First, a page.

“When we were even designing this space, we had a little room upstairs, that we were just gonna put the desk in and turn that into an office. Now we’ve been here five years. And that’s not really working out. Especially now with COVID, you still had people coming into work. So now we’ve all spread out our offices into the taproom and you just pick it all up at two or three o’clock in the afternoon.”

The brewery recently added a distillery into the brewery, so adding a mixing station to the taproom posed a slight challenge as the counters they had made for the taproom were made from concrete.

“Some of those things that we weren’t originally planning on doing, now we’re doing and so we’re having to make some changes there,” Meyer said.

Meyer now questions the placement of the brewery’s keg washer.

“I mean they look cool where they’re at and they work great,” he said. “But again, it’s kind of in a “crossing paths with yourself” area.”

Seen as a cost-saving piece to the back of the brewery’s production area, translucent paneling in the ceiling helped lower electricity use, but Meyer said a UV coating needs to be added to the panels to help workers from getting sunburns while at work.

“There’s gonna be oversight, things going to be things missed,” he said, adding that things like needing to pay to have asbestos removed and digging 18 feet down to find the 100-year-old sewer hookups were challenges.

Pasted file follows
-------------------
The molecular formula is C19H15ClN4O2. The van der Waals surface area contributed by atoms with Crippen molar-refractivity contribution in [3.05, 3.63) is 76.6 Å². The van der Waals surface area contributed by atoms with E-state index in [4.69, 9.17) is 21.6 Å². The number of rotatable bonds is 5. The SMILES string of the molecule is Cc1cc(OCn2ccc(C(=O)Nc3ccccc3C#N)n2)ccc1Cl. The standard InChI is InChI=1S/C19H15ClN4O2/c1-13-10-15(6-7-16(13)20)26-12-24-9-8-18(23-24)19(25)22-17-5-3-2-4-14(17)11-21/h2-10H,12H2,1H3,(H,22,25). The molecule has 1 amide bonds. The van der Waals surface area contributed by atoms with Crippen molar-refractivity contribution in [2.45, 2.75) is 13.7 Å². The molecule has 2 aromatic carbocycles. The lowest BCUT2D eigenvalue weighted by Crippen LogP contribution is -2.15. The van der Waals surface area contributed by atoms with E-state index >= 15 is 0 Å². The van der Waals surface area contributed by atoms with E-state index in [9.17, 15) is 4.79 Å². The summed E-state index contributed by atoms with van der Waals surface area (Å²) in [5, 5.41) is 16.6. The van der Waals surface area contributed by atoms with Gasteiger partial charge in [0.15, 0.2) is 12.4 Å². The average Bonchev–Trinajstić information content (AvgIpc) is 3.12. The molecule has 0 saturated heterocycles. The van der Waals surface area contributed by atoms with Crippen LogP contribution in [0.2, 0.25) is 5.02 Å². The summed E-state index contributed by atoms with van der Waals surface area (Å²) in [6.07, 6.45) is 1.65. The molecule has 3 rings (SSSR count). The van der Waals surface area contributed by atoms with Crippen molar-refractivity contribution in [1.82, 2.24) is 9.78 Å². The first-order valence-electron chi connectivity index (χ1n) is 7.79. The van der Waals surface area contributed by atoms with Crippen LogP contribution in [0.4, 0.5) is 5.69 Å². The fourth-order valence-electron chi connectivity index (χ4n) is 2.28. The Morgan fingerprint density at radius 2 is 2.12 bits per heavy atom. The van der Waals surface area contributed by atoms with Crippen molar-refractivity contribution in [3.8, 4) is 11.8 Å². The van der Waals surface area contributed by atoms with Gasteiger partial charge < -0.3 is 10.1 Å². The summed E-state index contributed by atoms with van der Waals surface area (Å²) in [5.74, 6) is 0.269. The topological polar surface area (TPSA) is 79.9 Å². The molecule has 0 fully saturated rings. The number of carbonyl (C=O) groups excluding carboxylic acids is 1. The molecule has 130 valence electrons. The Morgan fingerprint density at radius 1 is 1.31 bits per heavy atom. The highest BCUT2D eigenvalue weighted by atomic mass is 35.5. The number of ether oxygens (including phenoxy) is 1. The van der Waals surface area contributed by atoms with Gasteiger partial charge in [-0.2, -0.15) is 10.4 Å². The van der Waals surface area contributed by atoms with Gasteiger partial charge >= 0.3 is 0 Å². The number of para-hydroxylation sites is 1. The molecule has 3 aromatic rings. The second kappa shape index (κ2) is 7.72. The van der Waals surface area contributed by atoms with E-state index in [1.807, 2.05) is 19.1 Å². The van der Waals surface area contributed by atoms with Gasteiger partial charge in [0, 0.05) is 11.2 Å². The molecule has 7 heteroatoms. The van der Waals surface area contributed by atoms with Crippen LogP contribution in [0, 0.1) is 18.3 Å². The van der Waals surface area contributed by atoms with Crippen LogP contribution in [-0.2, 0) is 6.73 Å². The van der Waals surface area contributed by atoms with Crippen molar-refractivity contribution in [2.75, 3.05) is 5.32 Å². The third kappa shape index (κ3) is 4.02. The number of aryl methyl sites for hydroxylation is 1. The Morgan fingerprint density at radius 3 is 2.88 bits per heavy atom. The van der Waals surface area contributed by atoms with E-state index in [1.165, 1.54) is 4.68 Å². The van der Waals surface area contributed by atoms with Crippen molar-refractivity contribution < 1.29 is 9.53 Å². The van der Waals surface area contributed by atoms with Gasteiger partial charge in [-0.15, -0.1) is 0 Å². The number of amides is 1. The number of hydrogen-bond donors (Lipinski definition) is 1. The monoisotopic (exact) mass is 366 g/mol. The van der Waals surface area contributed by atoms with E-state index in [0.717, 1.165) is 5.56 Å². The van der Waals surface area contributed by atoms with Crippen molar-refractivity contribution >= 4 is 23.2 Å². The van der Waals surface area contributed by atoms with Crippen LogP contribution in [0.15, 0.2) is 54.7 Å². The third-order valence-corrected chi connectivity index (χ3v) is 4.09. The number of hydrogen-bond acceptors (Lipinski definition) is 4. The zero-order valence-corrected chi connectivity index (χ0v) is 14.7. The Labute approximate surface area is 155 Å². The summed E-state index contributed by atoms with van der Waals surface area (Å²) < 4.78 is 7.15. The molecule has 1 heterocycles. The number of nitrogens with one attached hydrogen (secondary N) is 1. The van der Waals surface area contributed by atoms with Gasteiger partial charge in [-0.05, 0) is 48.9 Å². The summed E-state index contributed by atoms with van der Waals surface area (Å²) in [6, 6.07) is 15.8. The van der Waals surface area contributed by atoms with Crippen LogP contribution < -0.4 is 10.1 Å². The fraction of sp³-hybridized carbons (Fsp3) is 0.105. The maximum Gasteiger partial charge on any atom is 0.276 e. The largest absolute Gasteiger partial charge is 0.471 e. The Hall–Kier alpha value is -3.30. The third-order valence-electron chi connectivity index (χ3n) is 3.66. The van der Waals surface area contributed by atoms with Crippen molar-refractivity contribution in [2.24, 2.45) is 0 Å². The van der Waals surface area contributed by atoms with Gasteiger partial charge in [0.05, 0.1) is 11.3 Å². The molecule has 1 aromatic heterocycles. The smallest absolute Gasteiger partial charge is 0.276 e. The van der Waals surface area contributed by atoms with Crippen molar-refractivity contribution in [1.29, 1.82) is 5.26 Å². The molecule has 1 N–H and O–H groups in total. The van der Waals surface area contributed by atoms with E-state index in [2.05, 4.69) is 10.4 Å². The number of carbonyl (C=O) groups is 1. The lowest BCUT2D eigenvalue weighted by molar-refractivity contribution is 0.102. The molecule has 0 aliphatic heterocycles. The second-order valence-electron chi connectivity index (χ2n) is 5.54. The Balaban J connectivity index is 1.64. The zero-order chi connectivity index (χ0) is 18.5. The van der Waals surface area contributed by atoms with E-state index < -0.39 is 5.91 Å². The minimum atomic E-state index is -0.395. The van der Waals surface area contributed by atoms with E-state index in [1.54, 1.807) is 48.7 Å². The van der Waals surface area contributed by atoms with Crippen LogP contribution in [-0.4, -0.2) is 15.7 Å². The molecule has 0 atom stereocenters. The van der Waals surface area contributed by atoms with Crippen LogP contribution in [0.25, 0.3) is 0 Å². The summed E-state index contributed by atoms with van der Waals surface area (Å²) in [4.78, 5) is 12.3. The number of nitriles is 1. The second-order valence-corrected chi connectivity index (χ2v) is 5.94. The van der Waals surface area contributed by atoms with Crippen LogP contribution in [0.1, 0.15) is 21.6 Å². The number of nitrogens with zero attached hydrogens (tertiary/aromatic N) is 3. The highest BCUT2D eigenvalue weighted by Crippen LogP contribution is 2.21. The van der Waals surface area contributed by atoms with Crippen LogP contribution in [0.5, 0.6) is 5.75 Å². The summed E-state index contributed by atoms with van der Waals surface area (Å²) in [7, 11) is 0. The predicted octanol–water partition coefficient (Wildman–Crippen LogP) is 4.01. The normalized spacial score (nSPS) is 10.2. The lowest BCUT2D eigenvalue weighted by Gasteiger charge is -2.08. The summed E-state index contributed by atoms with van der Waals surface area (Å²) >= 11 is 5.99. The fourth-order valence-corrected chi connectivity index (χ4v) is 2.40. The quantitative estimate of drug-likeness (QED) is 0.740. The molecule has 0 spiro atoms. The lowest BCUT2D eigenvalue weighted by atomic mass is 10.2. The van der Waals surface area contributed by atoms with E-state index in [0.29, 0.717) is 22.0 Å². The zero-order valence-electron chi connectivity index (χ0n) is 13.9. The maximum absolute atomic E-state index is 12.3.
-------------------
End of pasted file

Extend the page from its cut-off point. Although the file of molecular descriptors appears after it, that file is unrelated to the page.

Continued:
“Otherwise, what’s really cool about an old industrial building is the frame materials and bones are here,” he said. “As long as everything’s easily exposed except for what’s under the concrete, and the ability to run electrical, the ability to run the plumbing along the wall was great.

“You always have to dream big, to prepare big.”

When Cahaba started in the new space in 2016, Meyer knew they did need 20 tanks right off the bat.

“It would look cool, but that’s a lot of money out of my pocket,” he said, but instead they planned for those 20 tanks along with knowing it wouldn’t disrupt production — or worse, the tasting room — when tanks do get added.

“​We did a lot of pre-planning for that​ ​and so far, it’s actually worked out.​“

Meyer pointed out that some of the planning means knowing to add more than one tank at a time as well. With having to hire a local crane company for the day at the cost of thousands of dollars, making use of that time is crucial.

“If I’m only having them stand up one tank, they’ll be in and out in less than two hours. But you rent them for the day, you can’t get them for any less,” he said. “The last set of tanks we just set was at the end of January and we actually bought two tanks because of that. Because it still cost me, let’s just say five grand to have the crane guys come in. And they don’t care if they’re here working for an hour or eight hours, they still get the same amount of money. So it’s a little bit more cost-effective.”

Finding a spot with 25 feet of ceiling space was important as the Cahaba 120-barrel tanks are 21 feet high and able to be placed without having to impact the roof of the facility.

“​It’s kind of like playing Tetris, and how you can make this stuff all really work​,” Meyer said about having to plan for shorter areas and smaller tanks like many breweries do when they may only have clearances of 14 feet​.

“​But at the same time, what is the goal here? For us, our goal was to be a state-wide production brewery, and we needed clear heights.”

Photos courtesy Cahaba Brewing